Hackers seriously affected Sony. That much is indisputable. But how they did it, and also who they were, is still up in the air. A Recode report sheds some light on the former, though; access was apparently gained through a Zero Day vulnerability, a previously unknown hole that could very well have been for sale on the black market.
Zero Day vulnerabilities get their name from the fact that programmers have zero days to fix them before they are used in an attack. By the time a non-hacker finds out about them, everything is already exploding. These kinds of holes are both rare and extremely valuable to the right people, and so they're often traded on the black market, or auctioned off to the highest bidder.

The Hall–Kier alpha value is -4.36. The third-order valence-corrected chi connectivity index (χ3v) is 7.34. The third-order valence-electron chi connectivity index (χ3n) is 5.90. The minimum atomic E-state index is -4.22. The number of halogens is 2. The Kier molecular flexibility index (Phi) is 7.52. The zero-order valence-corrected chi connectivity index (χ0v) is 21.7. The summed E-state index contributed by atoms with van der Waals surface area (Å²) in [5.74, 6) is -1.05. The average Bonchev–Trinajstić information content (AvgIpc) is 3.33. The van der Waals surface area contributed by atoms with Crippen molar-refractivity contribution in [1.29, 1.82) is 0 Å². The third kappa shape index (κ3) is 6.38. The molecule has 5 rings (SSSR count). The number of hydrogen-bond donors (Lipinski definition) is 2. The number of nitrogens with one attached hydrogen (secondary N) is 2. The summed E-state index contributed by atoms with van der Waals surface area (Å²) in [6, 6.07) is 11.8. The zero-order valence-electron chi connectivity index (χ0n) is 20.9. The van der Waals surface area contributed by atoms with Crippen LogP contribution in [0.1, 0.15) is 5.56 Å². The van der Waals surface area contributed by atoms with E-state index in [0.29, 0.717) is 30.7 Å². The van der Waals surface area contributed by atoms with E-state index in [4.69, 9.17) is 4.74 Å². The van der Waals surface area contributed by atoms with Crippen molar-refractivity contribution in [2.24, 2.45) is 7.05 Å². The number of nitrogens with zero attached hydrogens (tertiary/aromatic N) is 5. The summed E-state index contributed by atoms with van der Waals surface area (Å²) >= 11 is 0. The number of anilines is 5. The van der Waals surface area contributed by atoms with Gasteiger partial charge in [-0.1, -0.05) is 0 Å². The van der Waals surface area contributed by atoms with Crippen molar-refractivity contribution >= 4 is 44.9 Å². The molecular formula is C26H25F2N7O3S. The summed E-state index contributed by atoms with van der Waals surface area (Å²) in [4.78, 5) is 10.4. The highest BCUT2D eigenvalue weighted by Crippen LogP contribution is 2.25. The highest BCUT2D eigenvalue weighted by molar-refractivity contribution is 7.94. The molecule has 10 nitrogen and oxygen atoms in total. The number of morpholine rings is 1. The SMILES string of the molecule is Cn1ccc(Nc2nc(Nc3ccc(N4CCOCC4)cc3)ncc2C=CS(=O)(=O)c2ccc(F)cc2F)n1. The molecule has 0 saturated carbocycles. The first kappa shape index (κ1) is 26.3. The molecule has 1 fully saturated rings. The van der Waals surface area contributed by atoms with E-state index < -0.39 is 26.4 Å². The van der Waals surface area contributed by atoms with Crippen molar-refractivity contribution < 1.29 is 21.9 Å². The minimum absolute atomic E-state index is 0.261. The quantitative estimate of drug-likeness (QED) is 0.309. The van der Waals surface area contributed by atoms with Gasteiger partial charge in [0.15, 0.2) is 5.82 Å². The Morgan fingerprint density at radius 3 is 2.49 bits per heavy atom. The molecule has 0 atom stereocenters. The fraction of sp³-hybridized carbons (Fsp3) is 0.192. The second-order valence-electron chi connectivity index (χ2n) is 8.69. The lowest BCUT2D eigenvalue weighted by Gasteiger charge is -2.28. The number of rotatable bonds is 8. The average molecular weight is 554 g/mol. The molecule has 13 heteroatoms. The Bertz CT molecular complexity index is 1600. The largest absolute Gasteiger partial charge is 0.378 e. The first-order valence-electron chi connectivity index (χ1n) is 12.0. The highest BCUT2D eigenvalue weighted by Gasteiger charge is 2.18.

If Sony was in fact breached with a Zero Day, it lends some credence to the FBI's (disputed!) claims that North Korea was behind the breach; random hooligans don't go around buying Zero Days just to stir up a little trouble.
On the other hand, documents leaked by hacks have shown over and over that Sony Pictures' security was god-awful, so using a Zero Day would have been kind of like using a battering ram to bash in a screen door. And depending on how you look at it, that's either the first thing or the last thing you could expect North Korea to do. [Recode]